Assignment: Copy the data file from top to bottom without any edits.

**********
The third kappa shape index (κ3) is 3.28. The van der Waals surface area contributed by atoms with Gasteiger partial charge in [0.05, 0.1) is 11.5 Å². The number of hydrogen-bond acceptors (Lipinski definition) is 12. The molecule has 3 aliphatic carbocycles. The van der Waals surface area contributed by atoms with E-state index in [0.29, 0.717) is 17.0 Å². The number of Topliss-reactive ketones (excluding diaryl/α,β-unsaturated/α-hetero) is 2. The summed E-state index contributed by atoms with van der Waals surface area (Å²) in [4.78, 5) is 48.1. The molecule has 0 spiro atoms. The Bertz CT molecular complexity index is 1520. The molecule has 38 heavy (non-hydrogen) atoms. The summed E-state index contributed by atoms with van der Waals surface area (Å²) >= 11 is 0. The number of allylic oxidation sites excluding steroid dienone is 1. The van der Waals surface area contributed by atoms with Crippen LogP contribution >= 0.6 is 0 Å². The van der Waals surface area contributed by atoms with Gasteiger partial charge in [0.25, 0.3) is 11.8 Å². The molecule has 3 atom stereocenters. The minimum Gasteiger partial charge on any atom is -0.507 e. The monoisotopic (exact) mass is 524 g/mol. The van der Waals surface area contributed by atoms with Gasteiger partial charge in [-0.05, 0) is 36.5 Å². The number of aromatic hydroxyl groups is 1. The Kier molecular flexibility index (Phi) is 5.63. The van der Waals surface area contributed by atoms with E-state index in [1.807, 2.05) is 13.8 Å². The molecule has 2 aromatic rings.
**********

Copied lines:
The third kappa shape index (κ3) is 3.28. The van der Waals surface area contributed by atoms with Gasteiger partial charge in [0.05, 0.1) is 11.5 Å². The number of hydrogen-bond acceptors (Lipinski definition) is 12. The molecule has 3 aliphatic carbocycles. The van der Waals surface area contributed by atoms with E-state index in [0.29, 0.717) is 17.0 Å². The number of Topliss-reactive ketones (excluding diaryl/α,β-unsaturated/α-hetero) is 2. The summed E-state index contributed by atoms with van der Waals surface area (Å²) in [4.78, 5) is 48.1. The molecule has 0 spiro atoms. The Bertz CT molecular complexity index is 1520. The molecule has 38 heavy (non-hydrogen) atoms. The summed E-state index contributed by atoms with van der Waals surface area (Å²) >= 11 is 0. The number of allylic oxidation sites excluding steroid dienone is 1. The van der Waals surface area contributed by atoms with Crippen LogP contribution >= 0.6 is 0 Å². The van der Waals surface area contributed by atoms with Gasteiger partial charge in [0.25, 0.3) is 11.8 Å². The molecule has 3 atom stereocenters. The minimum Gasteiger partial charge on any atom is -0.507 e. The monoisotopic (exact) mass is 524 g/mol. The van der Waals surface area contributed by atoms with Gasteiger partial charge in [-0.05, 0) is 36.5 Å². The number of aromatic hydroxyl groups is 1. The Kier molecular flexibility index (Phi) is 5.63. The van der Waals surface area contributed by atoms with E-state index in [1.807, 2.05) is 13.8 Å². The molecule has 2 aromatic rings.